Interracial Housing was first published in 1951. Minnesota Archive Editions uses digital technology to make long-unavailable books once again accessible, and are published unaltered from the original University of Minnesota Press editions.
One of the most crucial strains on democracy today is the practice of racial segregation. In the press, in local, state, and federal government agencies, in fact, wherever people thrash out the problems of democratic living, the question is being discussed.
This book offers facts which throw new light on an important issue in the overall problem of racial segregation. Here are the results of a study comparing two kinds of public housing—segregated and non-segregated.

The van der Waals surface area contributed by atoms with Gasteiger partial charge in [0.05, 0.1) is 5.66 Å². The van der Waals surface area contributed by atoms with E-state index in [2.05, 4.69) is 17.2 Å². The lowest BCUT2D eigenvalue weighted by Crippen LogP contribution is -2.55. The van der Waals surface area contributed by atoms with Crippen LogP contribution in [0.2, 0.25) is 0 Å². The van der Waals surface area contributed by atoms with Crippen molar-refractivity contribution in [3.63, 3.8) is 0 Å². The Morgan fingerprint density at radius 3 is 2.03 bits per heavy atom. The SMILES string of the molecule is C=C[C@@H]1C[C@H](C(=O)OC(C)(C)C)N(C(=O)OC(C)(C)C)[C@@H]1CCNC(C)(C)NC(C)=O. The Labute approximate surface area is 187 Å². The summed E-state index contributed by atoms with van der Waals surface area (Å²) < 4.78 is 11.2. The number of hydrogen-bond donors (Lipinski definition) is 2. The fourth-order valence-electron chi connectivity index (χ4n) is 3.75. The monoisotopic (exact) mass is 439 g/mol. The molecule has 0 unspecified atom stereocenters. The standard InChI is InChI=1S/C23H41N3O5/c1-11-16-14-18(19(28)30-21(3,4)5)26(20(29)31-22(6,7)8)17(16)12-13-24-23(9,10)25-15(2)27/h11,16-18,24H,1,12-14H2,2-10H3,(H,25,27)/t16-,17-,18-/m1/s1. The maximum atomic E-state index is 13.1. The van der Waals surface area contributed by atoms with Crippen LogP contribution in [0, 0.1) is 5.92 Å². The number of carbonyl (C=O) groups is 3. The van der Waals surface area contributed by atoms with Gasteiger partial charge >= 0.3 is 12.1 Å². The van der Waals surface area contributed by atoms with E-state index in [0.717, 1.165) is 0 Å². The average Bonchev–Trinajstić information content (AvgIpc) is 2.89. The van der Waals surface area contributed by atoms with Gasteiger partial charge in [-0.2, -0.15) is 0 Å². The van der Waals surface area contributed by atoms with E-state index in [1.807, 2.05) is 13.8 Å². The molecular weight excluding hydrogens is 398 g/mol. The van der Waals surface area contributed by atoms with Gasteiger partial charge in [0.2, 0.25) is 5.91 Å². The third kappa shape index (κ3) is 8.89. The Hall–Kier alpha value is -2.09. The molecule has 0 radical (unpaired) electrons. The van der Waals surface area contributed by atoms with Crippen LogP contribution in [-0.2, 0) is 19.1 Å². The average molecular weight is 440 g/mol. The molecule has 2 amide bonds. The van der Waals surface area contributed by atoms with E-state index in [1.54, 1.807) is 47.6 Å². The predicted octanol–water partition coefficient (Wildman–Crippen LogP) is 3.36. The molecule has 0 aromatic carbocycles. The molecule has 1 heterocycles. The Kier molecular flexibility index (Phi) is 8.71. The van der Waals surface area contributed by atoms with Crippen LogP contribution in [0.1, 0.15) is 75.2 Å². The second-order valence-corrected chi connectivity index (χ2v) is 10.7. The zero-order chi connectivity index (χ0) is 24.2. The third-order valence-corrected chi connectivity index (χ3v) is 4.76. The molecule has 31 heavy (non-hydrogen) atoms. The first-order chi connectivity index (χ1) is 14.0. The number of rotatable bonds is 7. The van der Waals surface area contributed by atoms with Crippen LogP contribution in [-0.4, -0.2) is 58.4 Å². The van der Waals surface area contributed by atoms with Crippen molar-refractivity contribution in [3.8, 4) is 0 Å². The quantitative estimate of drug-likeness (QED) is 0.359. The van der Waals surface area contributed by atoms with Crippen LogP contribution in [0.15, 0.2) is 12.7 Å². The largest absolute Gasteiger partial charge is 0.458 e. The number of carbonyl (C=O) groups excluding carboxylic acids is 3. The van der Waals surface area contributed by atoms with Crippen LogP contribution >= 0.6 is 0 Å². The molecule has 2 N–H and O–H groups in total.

Two low-rent, public housing projects in which Negroes and whites live as next door neighbors were compared with two similar housing developments in which Negroes and whites are assigned to separate buildings or areas. The study reveals how the people living in these contrasting ways differ in their social relations, community morale, racial attitudes, and other significant social aspects. The research procedures used are explained, and general conclusions about changing prejudices are offered.
Social scientists, psychologists, housing officials, and community leaders concerned with the problems not only of housing but of race relations in general will find helpful guidance here.
In addition to providing much-needed data on an important social problem, the book offers a valuable demonstration of research techniques in social science.